8. Sandwich the biscuits together and leave to set in the fridge.

Sunday, 9 November 2014

Mocha Religieuse

Choux buns just got stacked up, covered in shiny ganache, filled with chocolate coffee pastry cream and given a frilly collar. Hello Sunday! Hello Religieuse, so named because they are stacked to look like nuns. 

In every pattisiere shop window in Paris you will see Religieuse. Although traditionally dipped in ganache, in the windows of Laudurée and the like you will see them dipped in bright glacé icing. Personally, I am not a big fan of the overly sweet glacé icing, so I kept these traditional. The pastry cream is one of my favourites. It packs a delicious creamy coffee punch and the ganache too as I used milled instant coffee powder. 

If you have mastered choux, these really are a very small step for added impressiveness. Give them a go! 

For the choux (from Paula Daly)
150ml water
50g margarine
65g plain flour
2 eggs, lightly beaten

For the chocolate coffee pastry cream 
250ml milk
1/2 tsp vanilla extract
50g caster sugar
2 egg yolks
1 heaped tablespoon cornflour
1 tablespoon custard powder
1 tablespoon of cocoa powder
1/2 tablespoon of milled instant coffee

For the ganache 
100ml single cream
100g milk chocolate
pinch of salt
2 teaspoon milled instant coffee

For the collar
100ml single cream
Coffee beans, optional

1. For the choux, heat the water and margarine in a saucepan over a medium heat until melted. Sift the flour into a dry bowl. Increase the heat and bring the water to the boil.
2. Take the water/margarine off the heat before the water evaporates. Dump in the flour and beat well. Put back over the heat for 1/2-1 minute to cook out the flour.
3. Take off the heat and leave to cool for 5 minutes.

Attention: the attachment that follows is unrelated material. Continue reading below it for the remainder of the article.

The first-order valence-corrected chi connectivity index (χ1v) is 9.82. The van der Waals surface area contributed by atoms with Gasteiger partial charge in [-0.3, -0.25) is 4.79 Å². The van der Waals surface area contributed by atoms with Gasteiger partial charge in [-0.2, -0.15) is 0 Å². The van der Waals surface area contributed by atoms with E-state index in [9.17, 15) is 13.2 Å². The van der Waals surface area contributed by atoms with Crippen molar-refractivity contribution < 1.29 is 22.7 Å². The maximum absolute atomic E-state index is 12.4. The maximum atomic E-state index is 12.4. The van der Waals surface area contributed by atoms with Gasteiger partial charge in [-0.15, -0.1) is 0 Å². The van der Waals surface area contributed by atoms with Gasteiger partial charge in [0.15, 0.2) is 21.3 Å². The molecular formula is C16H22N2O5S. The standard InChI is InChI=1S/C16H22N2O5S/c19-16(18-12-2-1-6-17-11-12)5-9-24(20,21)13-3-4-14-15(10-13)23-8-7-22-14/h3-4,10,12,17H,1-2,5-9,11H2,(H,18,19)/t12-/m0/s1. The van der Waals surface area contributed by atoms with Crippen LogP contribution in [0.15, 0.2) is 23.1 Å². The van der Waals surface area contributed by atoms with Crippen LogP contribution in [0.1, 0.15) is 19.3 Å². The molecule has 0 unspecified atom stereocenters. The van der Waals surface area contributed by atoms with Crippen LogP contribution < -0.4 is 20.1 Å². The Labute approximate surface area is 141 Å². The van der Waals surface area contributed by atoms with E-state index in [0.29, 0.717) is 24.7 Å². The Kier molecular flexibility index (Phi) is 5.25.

4. Add a little egg at a time, beating well between each addition. The mixture may curdle but keep beating until it comes together and it is shiny.
5. Mark eight one inch and eight two inch circles onto greaseproof paper. Preheat the oven to 220oC.
6. Pipe the choux onto the marked circles. If they have pointy tops, dip your finger into warm water and smooth out the tops.
7. Bake for 15 minutes, then turn the oven down to 190oC and bake for a further 15-20 minutes.
8. Take out of the oven, transfer to a wire rack and stab with a knife to let steam escape.
9. To make the pastry cream, heat the milk with the vanilla in a small saucepan until almost at a boil.
10. Mix the egg yolks, sugar, cornflour, cocoa powder, coffee and custard powder in a bowl until combined.
11. Pour in half of the milk while whisking vigorously.
12. Pour back into the saucepan with the rest of the milk and beat over a low heat until thick enough to pipe. This will take 4-5 minutes.
13. Make the ganache. Heat the cream and coffee in a saucepan over a low heat until almost to the boil.
14. Break up the chocolate and place in a bowl with a pinch of salt. Pour over the hot cream and mix in a tight circle, slowly widening the circle until all the chocolate is melted and the ganache is smooth and shiny. Put in the fridge until ready to use.
15. Using a piping bag with a plain nozzle, fill the choux buns.
16. Beat the cream in a small bowl until peaks form. Put into a piping bag with a star nozzle.
17. To assemble, dip the top of the big choux buns in ganache. Dip a small choux bun in the ganache and place on top of the big bun.
18. Pipe a frilly collar with cream and top with a single star and a coffee bean, if desired.